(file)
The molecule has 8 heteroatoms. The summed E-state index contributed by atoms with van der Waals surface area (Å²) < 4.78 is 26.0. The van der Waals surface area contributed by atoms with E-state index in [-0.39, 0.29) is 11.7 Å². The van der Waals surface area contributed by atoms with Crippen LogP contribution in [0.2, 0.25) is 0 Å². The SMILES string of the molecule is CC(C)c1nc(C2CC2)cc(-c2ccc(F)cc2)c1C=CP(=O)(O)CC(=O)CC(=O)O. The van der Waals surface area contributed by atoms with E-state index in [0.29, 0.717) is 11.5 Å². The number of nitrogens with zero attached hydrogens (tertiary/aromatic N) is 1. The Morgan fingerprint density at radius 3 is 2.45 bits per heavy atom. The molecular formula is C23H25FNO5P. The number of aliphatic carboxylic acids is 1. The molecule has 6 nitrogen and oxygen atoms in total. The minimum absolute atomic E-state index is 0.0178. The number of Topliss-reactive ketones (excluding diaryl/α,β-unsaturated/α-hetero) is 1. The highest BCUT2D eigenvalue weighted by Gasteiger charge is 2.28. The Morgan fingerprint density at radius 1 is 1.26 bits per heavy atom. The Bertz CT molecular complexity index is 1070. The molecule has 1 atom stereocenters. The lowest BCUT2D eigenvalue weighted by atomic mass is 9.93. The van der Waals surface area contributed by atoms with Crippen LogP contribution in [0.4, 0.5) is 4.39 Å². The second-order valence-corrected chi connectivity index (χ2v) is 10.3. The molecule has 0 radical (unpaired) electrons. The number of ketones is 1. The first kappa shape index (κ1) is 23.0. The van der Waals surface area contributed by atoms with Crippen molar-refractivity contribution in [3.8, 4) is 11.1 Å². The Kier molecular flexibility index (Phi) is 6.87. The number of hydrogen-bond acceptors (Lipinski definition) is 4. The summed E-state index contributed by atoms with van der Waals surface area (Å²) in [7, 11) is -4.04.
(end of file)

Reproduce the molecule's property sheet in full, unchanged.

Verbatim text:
The molecule has 8 heteroatoms. The summed E-state index contributed by atoms with van der Waals surface area (Å²) < 4.78 is 26.0. The van der Waals surface area contributed by atoms with E-state index in [-0.39, 0.29) is 11.7 Å². The van der Waals surface area contributed by atoms with Crippen LogP contribution in [0.2, 0.25) is 0 Å². The SMILES string of the molecule is CC(C)c1nc(C2CC2)cc(-c2ccc(F)cc2)c1C=CP(=O)(O)CC(=O)CC(=O)O. The van der Waals surface area contributed by atoms with E-state index in [0.29, 0.717) is 11.5 Å². The number of nitrogens with zero attached hydrogens (tertiary/aromatic N) is 1. The Morgan fingerprint density at radius 3 is 2.45 bits per heavy atom. The molecular formula is C23H25FNO5P. The number of aliphatic carboxylic acids is 1. The molecule has 6 nitrogen and oxygen atoms in total. The minimum absolute atomic E-state index is 0.0178. The number of Topliss-reactive ketones (excluding diaryl/α,β-unsaturated/α-hetero) is 1. The highest BCUT2D eigenvalue weighted by Gasteiger charge is 2.28. The Morgan fingerprint density at radius 1 is 1.26 bits per heavy atom. The Bertz CT molecular complexity index is 1070. The molecule has 1 atom stereocenters. The lowest BCUT2D eigenvalue weighted by atomic mass is 9.93. The van der Waals surface area contributed by atoms with Crippen LogP contribution in [0.4, 0.5) is 4.39 Å². The second-order valence-corrected chi connectivity index (χ2v) is 10.3. The molecule has 0 radical (unpaired) electrons. The number of ketones is 1. The first kappa shape index (κ1) is 23.0. The van der Waals surface area contributed by atoms with Crippen molar-refractivity contribution in [3.8, 4) is 11.1 Å². The Kier molecular flexibility index (Phi) is 6.87. The number of hydrogen-bond acceptors (Lipinski definition) is 4. The summed E-state index contributed by atoms with van der Waals surface area (Å²) in [7, 11) is -4.04.